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Discussion Starter · #1 ·
Hello Everyone.
I've been a member of the Router Forums for some time, but just now bought a CNC router and joined this forum.

After a lot of waffling, I have just bought a SainSmart Genmitsu 3018-PROVer Desktop CNC Router Machine. I will only be using it for the occasional household item or birthday gifts, etc., now and then.
The spindle is a 775 motor, 12V~24V, 10000 RPM made for 1/8" bits although I understand 1/4" collets are available.
Am I correct in thinking that running 1/4" bits on this motor might over tax it somewhat? Or is it completely doable - I have a good selection of 1/4" shank bits.

Thanks
 

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Hello Everyone.
I've been a member of the Router Forums for some time, but just now bought a CNC router and joined this forum.

After a lot of waffling, I have just bought a SainSmart Genmitsu 3018-PROVer Desktop CNC Router Machine. I will only be using it for the occasional household item or birthday gifts, etc., now and then.
The spindle is a 775 motor, 12V~24V, 10000 RPM made for 1/8" bits although I understand 1/4" collets are available.
Am I correct in thinking that running 1/4" bits on this motor might over tax it somewhat? Or is it completely doable - I have a good selection of 1/4" shank bits.

Thanks

Hi, welcome to the conversation!

I am not familiar with your particular spindle, but GENERALLY speaking, a router or spindle motor is not taxed simply by adding a larger bit. It is how you USE the bit that may, or may not tax the motor.

Think of a snow shovel. It will pick up a certain quantity of heavy wet snow on the blade. Now pile the heavy wet snow HIGH on that same snow shovel blade, and the handle will bend or break under the LOAD. The shovel BLADE has not changed. The person lifting the snow has not changed. The weight of the snow per cubic inch has not changed. Only LOAD on the handle has changed, by increasing the VOLUME of snow you are attempting to lift.

Your SPINDLE is the HANDLE of the snow shovel.

A router bit can only move through material at the speed at which one blade has moved material out of the way BEFORE the next blade attempts to take the portion of material it was designed to remove per rotation. So a a two flute router bit that scrapes away 1/64" of material with each flute will safely remove 1/32" of material per revolution. If you attempt to force that bit to remove 1/16" or 1/8" of material per revolution, you WILL tax the spindle, as it cannot produce the horsepower needed to move that much material with each revolution of the blade.

In order to "tax" the spindle (read: exceed the rated LOAD of the shovel's handle) you must :

1. increase the cut speed through the material so that each flute must dig deeper and remove more material with each pass. This is equal to piling HIGHER the amount of snow you are attempting to lift on the shovel blade with each scoop. The handle may bend or break under the excessive LOAD.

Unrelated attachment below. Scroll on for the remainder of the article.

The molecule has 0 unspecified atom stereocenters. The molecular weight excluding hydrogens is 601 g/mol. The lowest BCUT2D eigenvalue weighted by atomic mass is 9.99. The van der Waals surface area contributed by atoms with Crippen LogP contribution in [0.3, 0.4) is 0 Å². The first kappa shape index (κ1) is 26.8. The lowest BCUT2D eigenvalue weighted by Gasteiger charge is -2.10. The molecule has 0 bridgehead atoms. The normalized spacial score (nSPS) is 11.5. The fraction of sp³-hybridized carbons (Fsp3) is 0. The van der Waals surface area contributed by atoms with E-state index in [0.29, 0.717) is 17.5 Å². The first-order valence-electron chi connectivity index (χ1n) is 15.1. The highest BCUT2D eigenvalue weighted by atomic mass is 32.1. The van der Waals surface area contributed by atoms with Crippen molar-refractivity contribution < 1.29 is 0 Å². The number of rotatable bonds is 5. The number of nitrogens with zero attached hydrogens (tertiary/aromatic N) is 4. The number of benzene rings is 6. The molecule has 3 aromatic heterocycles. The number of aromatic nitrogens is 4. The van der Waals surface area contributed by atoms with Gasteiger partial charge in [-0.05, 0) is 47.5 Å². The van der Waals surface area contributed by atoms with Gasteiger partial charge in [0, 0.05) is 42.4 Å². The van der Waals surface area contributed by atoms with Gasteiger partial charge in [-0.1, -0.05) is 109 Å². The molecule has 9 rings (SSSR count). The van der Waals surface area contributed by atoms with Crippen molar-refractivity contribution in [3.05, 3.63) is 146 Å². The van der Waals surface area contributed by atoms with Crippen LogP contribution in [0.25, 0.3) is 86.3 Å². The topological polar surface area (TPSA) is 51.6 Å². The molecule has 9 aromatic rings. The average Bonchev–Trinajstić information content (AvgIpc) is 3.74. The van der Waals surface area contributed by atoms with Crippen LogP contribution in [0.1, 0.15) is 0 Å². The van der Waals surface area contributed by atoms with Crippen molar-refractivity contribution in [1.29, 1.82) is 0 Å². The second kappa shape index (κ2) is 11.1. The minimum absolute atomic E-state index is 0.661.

2. Increase the amount of material each flute must remove per revolution of the bit by using a larger bit. This is equal to replacing the shovel BLADE with a much larger one, but still maintaining the same HEIGHT of the snow LOAD you are attempting to lift with the HANDLE of the shovel. The larger BLADE has added additional LOAD to the shovel handle even though the snow on the shovel is at the same height. The handle may bend or break under the excessive LOAD.

A bigger bit does not tax the spindle as long as you are only putting the same LOAD onto the spindle as the bit rotates. A bigger bit means smaller bites per revolution, which equals a slower cut speed or a shallower pass through the material.

A bigger shovel blade does not tax the handle as long as you are only lifting the rated LOAD of the handle, regardless of how large the shovel blade is. A blade twice the original size will not tax the handle, if you are only piling the snow onto the shovel blade 1/2 as high.

The handle is only taxed, when you have piled too much heavy wet snow onto WHATEVER SIZE blade is attached to the handle. It is not the size of the blade that matters. It is the LOAD you expect the handle to lift that matters.

Now, Grasshopper ... extinguish the incense, and tell that guy wearing the bed sheets to stop ringing that infernal bell! 馃ぃ

I have used a 2" surface planer bit on a DeWalt 611 router (1-1/4 HP) with success, by simply slowing down the cut speed and reducing the cut depth. Thus, the motor was not taxed by the LOAD it was cutting with a bit it was never designed to use.

Joe
 

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Discussion Starter · #3 ·
Thank you, Master.
I promise to follow 'The Path' and stay away from shoveling too much snow.
As MacConfucius says; "Many a mickle makes a muckle." (A saying from the Scottish temple) :rolleyes:
 

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Thank you, Master.
I promise to follow 'The Path' and stay away from shoveling too much snow.
As MacConfucius says; "Many a mickle makes a muckle." (A saying from the Scottish temple) :rolleyes:

I look at it this way. If they MAKE a 1/4" collet for it, then they must think it can handle biit with a 1/4" shank.

Joe

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